Concerns for future of care in Portsmouth as floor of home to close

CONCERNS about the future of care provision in Portsmouth have been raised, with the council set to close a floor of one of its homes.

Monday, 1st March 2021, 2:21 pm
Updated Monday, 1st March 2021, 2:31 pm
Shearwater Care Home in Moorings Way, Southsea. Picture: Google Maps

The city council is due to 'phase out' the top floor of Shearwater care home, in Southsea, ultimately losing 20 beds - with the 'hope' that staff will be redeployed in other jobs.

It comes as part of wider budget plans to save £300,000 across adult social care, with half of this from the changes at Shearwater, despite the fact an extra £2.8m has been allocated to the portfolio for 2021/22.

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Councillor Matthew Winnington, the council's adult social care boss, explained why the decision had been taken. He said: 'Over the last three years the adult social care budget in Portsmouth has grown by over £7m, a decision made by Portsmouth councillors despite government cuts to council funding.

'We value adult social care so much that we have moved extra money into area.

'There's currently a risk that some private care homes may become unviable, and extra council placements can help stabilise this situation.

'Residents at Shearwater won't be moving homes as a result of the proposal - as spare beds arise we'll move residents to different rooms until the floor is empty.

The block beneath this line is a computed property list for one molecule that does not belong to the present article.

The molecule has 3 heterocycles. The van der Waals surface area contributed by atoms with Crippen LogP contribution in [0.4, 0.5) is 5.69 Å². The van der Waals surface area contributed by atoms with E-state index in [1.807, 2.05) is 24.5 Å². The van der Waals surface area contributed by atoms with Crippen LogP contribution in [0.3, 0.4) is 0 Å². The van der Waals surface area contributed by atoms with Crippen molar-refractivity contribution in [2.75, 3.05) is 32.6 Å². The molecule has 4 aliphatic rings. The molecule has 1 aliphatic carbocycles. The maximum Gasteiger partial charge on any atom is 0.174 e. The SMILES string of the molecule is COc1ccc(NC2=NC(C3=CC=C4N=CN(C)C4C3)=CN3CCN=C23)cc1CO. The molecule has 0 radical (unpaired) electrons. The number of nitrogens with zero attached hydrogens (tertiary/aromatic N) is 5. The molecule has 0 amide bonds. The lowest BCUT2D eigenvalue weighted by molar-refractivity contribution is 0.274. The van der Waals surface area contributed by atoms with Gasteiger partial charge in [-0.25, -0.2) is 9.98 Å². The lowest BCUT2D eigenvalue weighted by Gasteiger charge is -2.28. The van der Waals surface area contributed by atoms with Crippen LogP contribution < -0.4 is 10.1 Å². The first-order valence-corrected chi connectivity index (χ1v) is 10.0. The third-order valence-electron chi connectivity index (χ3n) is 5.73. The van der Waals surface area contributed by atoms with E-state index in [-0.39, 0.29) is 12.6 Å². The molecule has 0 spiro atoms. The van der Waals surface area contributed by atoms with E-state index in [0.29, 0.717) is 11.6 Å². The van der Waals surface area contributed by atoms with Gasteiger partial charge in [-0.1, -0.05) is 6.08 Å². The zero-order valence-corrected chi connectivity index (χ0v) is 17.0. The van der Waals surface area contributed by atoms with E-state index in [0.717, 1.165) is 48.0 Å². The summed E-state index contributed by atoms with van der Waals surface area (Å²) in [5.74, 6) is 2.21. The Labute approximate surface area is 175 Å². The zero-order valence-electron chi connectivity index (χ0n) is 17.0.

'The empty floor will be used for activities and provide emergency capacity for the city. We hope to redeploy affected staff across council care homes.'

But the Portsmouth branch of the trade union Unite raised fears about relying on the private sector.

Rich White, regional political officer for Unite, said: 'The council is essentially moving those beds to the private sector.

'People working in private care homes could be on zero hour contracts, paid minimum wage and will have no pension.

'By outsourcing it the staff costs are kept low - that's why they're doing it. That's inconsistent with the council's bid to become a living wage employer.

'Care is in demand, there's a demand for those beds.'

He added: 'Ultimately we want to see more in-house care provision but we're losing it quite quickly, with the closures of Edinburgh House and Hilsea Lodge.

'Private care homes might be cheaper to use now but when you lose council-beds private care homes can put their prices up because there's less competition.'

Labour councillor, Cal Corkery, said the equivalent of 12.5 full-times jobs would be affected.

'The justification seems to be entirely financial,' he said.

'Our concern is also around the quality of services and ensuring the council is doing all it can to provide good quality care.'

The 2021/22 budget, which included the £150,000 savings from Shearwater, was approved by the council on February 9.

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